A progressive environment and energy policy from the Scottish Conservatives

The Scottish Conservatives have published an environmental and energy policy paper; ‘Global Challenges – Local Leadership’. It’s not what you might expect from a Conservative paper, in fact it has a broad range of proposals that many in the environment movement and energy sector could agree with.

It’s mostly an environment paper, but it has sections on energy policy and energy efficiency. I understand that a more detailed energy paper is being prepared.

The environment sections include proposals to develop a circular economy, something that has broad support, but includes some practical ways of achieving it. There are some rather general proposals to restore the natural landscape, with a headline commitment to establish more national parks. Similarly with biodiversity, including plans to encourage regenerative farming. The transport section focuses on incentives for electric cars, a bit on active travel, if a somwhat light on public transport.

Let’s look at the energy section in a bit more detail.

They want to source at least 50% of Scotland’s energy from renewables by 2030, with individual targets for the heat, transport and electricity sectors. That’s a good target and at least a recognition that grand aspirations need milestones if they are to be delivered.

Develop the required regulatory framework and innovative governance solutions to support the growth of district heat networks. Support for district heat is crucial if we are to reduce emissions in the heat sector.

Work with key stakeholders (including the UK Government) to invest in energy storage, interconnection and demand-side response to ensure more system flexibility. A bit vague, but storage is vital if our intermittent generation is going to work without regular imports from England.

Establish a Sustainable Energy Innovation Centre to make Scotland an internationally recognised centre of excellence in innovative energy management and energy storage. A decent proposal as we have all too often given up technology leads. Of course it was the UK Conservative government that pulled the plug on Carbon Capture and Storage.

Support research and development in organisations involved in emerging renewable technologies, particularly tidal, to secure a viable route to market. Yes, but this fails to recognise the weakness in the so called energy market. Ironically, the UK Conservative’s have been one of the most interventionist government’s in recent times.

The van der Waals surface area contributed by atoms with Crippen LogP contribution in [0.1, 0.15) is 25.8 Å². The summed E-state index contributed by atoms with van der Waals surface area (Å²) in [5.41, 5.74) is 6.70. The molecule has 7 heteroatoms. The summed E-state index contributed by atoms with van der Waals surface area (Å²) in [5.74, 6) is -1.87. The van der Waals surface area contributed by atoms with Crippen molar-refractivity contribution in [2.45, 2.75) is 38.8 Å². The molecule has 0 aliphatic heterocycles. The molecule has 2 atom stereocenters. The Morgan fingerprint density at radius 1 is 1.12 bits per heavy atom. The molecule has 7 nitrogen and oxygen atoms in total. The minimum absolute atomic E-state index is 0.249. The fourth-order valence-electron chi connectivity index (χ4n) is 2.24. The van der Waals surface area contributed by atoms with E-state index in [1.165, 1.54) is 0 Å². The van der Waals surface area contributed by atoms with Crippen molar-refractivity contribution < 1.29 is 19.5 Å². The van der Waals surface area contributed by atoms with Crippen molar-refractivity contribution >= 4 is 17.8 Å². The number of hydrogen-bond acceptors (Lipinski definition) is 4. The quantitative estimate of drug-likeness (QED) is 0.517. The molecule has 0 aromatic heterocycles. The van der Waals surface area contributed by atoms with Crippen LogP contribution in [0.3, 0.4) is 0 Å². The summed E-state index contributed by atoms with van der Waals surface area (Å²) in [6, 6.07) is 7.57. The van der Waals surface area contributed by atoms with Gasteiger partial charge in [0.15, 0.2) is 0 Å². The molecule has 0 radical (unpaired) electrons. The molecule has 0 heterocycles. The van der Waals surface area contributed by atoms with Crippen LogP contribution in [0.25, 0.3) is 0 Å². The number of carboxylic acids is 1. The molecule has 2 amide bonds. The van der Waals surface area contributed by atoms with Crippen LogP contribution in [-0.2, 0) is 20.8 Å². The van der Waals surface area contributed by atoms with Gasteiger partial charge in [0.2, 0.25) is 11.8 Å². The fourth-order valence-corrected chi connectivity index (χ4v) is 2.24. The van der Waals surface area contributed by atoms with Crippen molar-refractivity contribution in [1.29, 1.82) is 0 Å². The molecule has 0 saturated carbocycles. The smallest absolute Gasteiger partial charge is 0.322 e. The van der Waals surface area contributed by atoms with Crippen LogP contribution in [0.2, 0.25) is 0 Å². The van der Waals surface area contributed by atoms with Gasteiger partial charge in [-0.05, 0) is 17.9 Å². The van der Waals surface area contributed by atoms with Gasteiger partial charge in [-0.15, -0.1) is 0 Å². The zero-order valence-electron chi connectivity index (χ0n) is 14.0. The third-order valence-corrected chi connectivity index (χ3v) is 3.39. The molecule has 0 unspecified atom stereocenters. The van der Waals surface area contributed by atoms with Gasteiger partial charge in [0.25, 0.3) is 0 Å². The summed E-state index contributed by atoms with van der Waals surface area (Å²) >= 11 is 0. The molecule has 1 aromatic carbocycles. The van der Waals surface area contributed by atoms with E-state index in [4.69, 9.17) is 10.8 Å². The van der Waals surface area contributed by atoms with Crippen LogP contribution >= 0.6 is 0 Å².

Ensure that Scotland’s public sector leads the next chapter of our energy evolution by implementing policies to maximise the use and deployment of renewable energy across the whole public sector estate. Spot on, but this needs spend to save investment that has ground to halt due to Tory austerity. It also needs councils to lead the way with municipal enterprise as in much of Europe. Probably a step too far, even for this progressive Tory policy statement!

Commit to supporting new nuclear power plants at Hunterston and Torness. It is doubtful if we actually need two nuclear power stations in Scotland, but one would certainly provide much needed base load generation. The simple fact is that no one is going to build any nuclear power stations in Scotland.

Encourage public participation in, and the sharing of economic benefit from, renewables through the introduction of a Scottish Renewable Energy Bond. Pooled ownership of renewables and of local energy systems will share the benefits more fairly among Scotland’s communities. This would be a reasonable addition to the community energy toolbox. However, real community ownership needs more than bonds.

Possibly the most radical part of the strategy is in tackling fuel poverty. The proposed increase in the energy efficiency budget line gradually to reach 10% of the Scottish Government’s capital budget allocations, is serious money. They also want to deliver a transformative change in energy efficiency across Scotland – with all properties, where practical, achieving an EPC Band ‘C’ rating by 2030.

Overall, the paper is fairly high level and doesn’t have a great deal of detail. However, most of the proposals would attract fairly broad support and by Conservative standards is more radical than we might have expected.

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